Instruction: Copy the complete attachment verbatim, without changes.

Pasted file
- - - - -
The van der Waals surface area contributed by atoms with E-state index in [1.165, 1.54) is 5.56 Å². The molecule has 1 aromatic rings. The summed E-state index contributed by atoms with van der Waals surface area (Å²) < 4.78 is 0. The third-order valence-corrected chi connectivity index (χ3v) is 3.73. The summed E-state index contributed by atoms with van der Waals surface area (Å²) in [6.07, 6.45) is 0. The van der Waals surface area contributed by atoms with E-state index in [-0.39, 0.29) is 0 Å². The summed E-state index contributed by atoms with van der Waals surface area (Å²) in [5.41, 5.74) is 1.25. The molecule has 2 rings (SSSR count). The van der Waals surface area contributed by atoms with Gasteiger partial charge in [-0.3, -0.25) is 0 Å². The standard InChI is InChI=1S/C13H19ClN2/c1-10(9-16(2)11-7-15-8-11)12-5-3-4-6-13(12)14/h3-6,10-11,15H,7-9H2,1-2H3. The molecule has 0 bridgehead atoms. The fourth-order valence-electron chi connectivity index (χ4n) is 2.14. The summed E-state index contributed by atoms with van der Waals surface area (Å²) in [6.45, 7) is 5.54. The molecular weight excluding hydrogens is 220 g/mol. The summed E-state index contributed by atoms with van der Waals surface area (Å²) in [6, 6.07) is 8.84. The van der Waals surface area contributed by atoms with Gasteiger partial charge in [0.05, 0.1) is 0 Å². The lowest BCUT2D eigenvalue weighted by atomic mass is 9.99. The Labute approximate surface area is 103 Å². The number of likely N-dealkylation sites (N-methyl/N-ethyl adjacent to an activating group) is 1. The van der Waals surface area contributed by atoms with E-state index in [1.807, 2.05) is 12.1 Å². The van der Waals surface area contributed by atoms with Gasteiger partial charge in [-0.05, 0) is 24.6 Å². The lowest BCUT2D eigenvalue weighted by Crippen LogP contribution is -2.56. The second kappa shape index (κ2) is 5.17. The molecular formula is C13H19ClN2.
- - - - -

The van der Waals surface area contributed by atoms with E-state index in [1.165, 1.54) is 5.56 Å². The molecule has 1 aromatic rings. The summed E-state index contributed by atoms with van der Waals surface area (Å²) < 4.78 is 0. The third-order valence-corrected chi connectivity index (χ3v) is 3.73. The summed E-state index contributed by atoms with van der Waals surface area (Å²) in [6.07, 6.45) is 0. The van der Waals surface area contributed by atoms with E-state index in [-0.39, 0.29) is 0 Å². The summed E-state index contributed by atoms with van der Waals surface area (Å²) in [5.41, 5.74) is 1.25. The molecule has 2 rings (SSSR count). The van der Waals surface area contributed by atoms with Gasteiger partial charge in [-0.3, -0.25) is 0 Å². The standard InChI is InChI=1S/C13H19ClN2/c1-10(9-16(2)11-7-15-8-11)12-5-3-4-6-13(12)14/h3-6,10-11,15H,7-9H2,1-2H3. The molecule has 0 bridgehead atoms. The fourth-order valence-electron chi connectivity index (χ4n) is 2.14. The summed E-state index contributed by atoms with van der Waals surface area (Å²) in [6.45, 7) is 5.54. The molecular weight excluding hydrogens is 220 g/mol. The summed E-state index contributed by atoms with van der Waals surface area (Å²) in [6, 6.07) is 8.84. The van der Waals surface area contributed by atoms with Gasteiger partial charge in [0.05, 0.1) is 0 Å². The lowest BCUT2D eigenvalue weighted by atomic mass is 9.99. The Labute approximate surface area is 103 Å². The number of likely N-dealkylation sites (N-methyl/N-ethyl adjacent to an activating group) is 1. The van der Waals surface area contributed by atoms with E-state index in [1.807, 2.05) is 12.1 Å². The van der Waals surface area contributed by atoms with Gasteiger partial charge in [-0.05, 0) is 24.6 Å². The lowest BCUT2D eigenvalue weighted by Crippen LogP contribution is -2.56. The second kappa shape index (κ2) is 5.17. The molecular formula is C13H19ClN2.